Angela Merkel, Germany’s chancellor and chief architect of the original climate package, is under heavy pressure domestically to secure more concessions for German industry ahead of elections next year.
In a German newspaper interview earlier this week, she made clear she was prepared to be uncompromising in order to protect jobs after Europe’s biggest economy slipped into recession in the third quarter of the year.
“It must not take decisions that would endanger jobs or investments in Germany. I will make sure of that,” she told the Bild newspaper.
The EU’s climate-energy package, the so-called “20-20-20” deal, seeks to decrease greenhouse gas emission by 20 percent by 2020, make 20 percent energy savings and bring renewable energy sources up to 20 percent of total energy use.
Ban Ki-moon, the United Nations secretary general, who was attending UN climate talks in Poland, said the outcome of the summit in Brussels holds “great consequences for the whole world”.
Addressing the issue of the economic stimulus plan as she arrived at the summit, Merkel said: “We support the view of the (European) Commission that we need to provide 1.5 per cent of GDP for the stimulus package to strengthen the economy.”
Repeating earlier suggestions Germany might first top up a national package worth $42bn, Merkel said: “Germany is aware of its responsibility as Europe’s biggest economy and Germany will also look at what we may have to do.”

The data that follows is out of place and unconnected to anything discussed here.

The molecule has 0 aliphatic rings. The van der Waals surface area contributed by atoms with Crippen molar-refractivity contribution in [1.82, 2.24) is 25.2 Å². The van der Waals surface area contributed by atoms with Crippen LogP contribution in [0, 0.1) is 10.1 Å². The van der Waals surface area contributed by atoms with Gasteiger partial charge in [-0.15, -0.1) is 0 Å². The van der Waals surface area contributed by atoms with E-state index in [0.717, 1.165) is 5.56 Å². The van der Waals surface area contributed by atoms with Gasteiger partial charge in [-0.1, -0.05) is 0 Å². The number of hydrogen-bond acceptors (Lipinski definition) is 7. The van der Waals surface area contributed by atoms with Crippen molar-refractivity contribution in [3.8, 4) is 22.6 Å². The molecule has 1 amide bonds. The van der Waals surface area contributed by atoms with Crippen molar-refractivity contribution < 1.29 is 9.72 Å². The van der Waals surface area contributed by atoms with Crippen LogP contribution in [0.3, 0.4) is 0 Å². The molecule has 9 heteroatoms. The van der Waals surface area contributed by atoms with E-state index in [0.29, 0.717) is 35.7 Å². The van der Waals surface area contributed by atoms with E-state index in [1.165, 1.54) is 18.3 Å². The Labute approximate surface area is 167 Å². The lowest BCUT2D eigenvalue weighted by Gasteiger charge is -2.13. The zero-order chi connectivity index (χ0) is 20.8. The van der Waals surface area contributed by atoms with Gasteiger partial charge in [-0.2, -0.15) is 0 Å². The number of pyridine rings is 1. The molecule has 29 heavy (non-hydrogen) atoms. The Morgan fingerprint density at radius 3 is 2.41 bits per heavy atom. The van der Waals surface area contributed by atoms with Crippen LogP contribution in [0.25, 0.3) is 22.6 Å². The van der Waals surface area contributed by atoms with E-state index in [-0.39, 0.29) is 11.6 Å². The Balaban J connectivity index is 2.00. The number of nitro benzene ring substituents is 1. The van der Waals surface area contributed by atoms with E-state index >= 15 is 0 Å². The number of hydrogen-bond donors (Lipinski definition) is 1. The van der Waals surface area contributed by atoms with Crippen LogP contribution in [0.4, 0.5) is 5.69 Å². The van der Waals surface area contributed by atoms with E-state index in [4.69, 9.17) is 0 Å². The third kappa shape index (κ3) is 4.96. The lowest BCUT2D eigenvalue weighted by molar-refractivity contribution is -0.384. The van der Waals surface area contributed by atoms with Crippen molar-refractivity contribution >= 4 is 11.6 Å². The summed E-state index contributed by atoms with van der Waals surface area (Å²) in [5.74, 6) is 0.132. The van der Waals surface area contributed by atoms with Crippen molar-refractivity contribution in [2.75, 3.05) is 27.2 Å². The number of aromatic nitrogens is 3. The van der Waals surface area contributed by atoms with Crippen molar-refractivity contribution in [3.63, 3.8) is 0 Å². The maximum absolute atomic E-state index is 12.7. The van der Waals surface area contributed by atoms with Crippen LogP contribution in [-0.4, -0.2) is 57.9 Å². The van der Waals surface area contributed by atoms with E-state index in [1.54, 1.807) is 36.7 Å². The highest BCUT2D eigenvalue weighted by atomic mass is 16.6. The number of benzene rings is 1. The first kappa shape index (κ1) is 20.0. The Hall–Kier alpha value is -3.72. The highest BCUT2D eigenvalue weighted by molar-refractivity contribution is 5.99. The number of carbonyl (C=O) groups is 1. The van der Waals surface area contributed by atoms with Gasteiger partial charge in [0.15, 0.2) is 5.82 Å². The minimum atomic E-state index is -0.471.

Ahead of the summit, Peer Steinbrueck, Germany’s finance minister, had accused other EU states of “tossing around billions” as Berlin appeared to increase its resistance to demands to spend more to revive the EU’s economy.
In an interview with Newsweek magazine, Steinbrueck singled out Gordon Brown, Britain’s prime minister, for abandoning fiscal prudence and switching to policies that would saddle a generation with debt.
“The speed at which proposals are put together under pressure that don’t even pass an economic test is breathtaking and depressing,” Steinbrueck said in the interview, published on the magazine’s website on Wednesday.
“The same people who would never touch deficit spending are now tossing around billions.”
Although EU nations have backed most of the stimulus package proposed by the European Commission last month, Berlin has come under pressure to increase its national contribution and does not want to copy Britain in cutting value added tax (VAT).
The only good news for Sarkozy appeared to be that Ireland was on the point of committing to put the EU’s controversial reform treaty to a new referendum after winning concessions that could assuage voters.
If confirmed, the decision would lead to a vote by October and pave the way for the Lisbon Treaty to take effect next year, ending a long period of damaging institutional limbo.
“The Irish government is committed to seeking ratification of the Lisbon Treaty by the end of the term of the current commission,” said a draft statement, prepared by ambassadors for EU leaders.
The mandate of the EU’s executive arm finishes at the end of October 2009.
Ireland, whose voters rejected the vast treaty of reforms in June, is constitutionally bound to ratify the text via a referendum.
All but one of the other 26 EU member nations have done so through parliament, with only the Czech assembly still considering the treaty.